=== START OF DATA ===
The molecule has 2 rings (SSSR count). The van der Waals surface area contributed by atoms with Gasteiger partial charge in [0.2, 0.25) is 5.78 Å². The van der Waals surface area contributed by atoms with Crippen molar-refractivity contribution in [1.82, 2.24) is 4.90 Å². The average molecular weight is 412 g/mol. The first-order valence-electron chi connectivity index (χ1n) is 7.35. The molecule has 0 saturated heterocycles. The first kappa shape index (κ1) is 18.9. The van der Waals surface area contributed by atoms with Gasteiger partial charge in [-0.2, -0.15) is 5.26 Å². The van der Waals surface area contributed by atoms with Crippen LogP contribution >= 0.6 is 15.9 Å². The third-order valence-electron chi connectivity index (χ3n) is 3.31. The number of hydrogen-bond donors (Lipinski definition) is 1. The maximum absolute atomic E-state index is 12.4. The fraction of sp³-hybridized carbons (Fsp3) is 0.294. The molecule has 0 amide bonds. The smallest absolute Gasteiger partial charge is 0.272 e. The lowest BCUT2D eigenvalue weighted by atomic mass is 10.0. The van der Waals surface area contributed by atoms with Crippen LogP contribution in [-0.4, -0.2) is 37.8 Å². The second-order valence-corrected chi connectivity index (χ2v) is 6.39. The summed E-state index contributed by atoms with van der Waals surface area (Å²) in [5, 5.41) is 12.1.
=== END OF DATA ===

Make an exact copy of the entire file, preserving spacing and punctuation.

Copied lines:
The molecule has 2 rings (SSSR count). The van der Waals surface area contributed by atoms with Gasteiger partial charge in [0.2, 0.25) is 5.78 Å². The van der Waals surface area contributed by atoms with Crippen molar-refractivity contribution in [1.82, 2.24) is 4.90 Å². The average molecular weight is 412 g/mol. The first-order valence-electron chi connectivity index (χ1n) is 7.35. The molecule has 0 saturated heterocycles. The first kappa shape index (κ1) is 18.9. The van der Waals surface area contributed by atoms with Gasteiger partial charge in [-0.2, -0.15) is 5.26 Å². The van der Waals surface area contributed by atoms with Crippen LogP contribution >= 0.6 is 15.9 Å². The third-order valence-electron chi connectivity index (χ3n) is 3.31. The number of hydrogen-bond donors (Lipinski definition) is 1. The maximum absolute atomic E-state index is 12.4. The fraction of sp³-hybridized carbons (Fsp3) is 0.294. The molecule has 0 amide bonds. The smallest absolute Gasteiger partial charge is 0.272 e. The lowest BCUT2D eigenvalue weighted by atomic mass is 10.0. The van der Waals surface area contributed by atoms with Crippen LogP contribution in [-0.4, -0.2) is 37.8 Å². The second-order valence-corrected chi connectivity index (χ2v) is 6.39. The summed E-state index contributed by atoms with van der Waals surface area (Å²) in [5, 5.41) is 12.1.